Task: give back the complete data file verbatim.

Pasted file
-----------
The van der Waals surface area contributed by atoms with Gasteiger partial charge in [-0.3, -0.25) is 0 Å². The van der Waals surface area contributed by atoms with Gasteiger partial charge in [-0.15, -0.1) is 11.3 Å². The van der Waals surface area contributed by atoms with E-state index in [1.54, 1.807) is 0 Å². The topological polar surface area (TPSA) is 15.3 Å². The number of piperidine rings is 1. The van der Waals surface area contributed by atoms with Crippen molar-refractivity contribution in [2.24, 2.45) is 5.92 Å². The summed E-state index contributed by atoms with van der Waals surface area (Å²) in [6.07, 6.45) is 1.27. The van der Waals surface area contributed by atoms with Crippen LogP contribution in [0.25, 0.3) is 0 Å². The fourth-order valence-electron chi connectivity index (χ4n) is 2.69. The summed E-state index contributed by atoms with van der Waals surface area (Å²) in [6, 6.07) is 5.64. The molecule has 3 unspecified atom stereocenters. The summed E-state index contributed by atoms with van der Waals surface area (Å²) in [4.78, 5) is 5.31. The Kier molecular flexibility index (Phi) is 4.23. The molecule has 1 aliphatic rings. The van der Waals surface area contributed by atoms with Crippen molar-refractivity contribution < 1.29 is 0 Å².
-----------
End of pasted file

The van der Waals surface area contributed by atoms with Gasteiger partial charge in [-0.3, -0.25) is 0 Å². The van der Waals surface area contributed by atoms with Gasteiger partial charge in [-0.15, -0.1) is 11.3 Å². The van der Waals surface area contributed by atoms with E-state index in [1.54, 1.807) is 0 Å². The topological polar surface area (TPSA) is 15.3 Å². The number of piperidine rings is 1. The van der Waals surface area contributed by atoms with Crippen molar-refractivity contribution in [2.24, 2.45) is 5.92 Å². The summed E-state index contributed by atoms with van der Waals surface area (Å²) in [6.07, 6.45) is 1.27. The van der Waals surface area contributed by atoms with Crippen LogP contribution in [0.25, 0.3) is 0 Å². The fourth-order valence-electron chi connectivity index (χ4n) is 2.69. The summed E-state index contributed by atoms with van der Waals surface area (Å²) in [6, 6.07) is 5.64. The molecule has 3 unspecified atom stereocenters. The summed E-state index contributed by atoms with van der Waals surface area (Å²) in [4.78, 5) is 5.31. The Kier molecular flexibility index (Phi) is 4.23. The molecule has 1 aliphatic rings. The van der Waals surface area contributed by atoms with Crippen molar-refractivity contribution < 1.29 is 0 Å².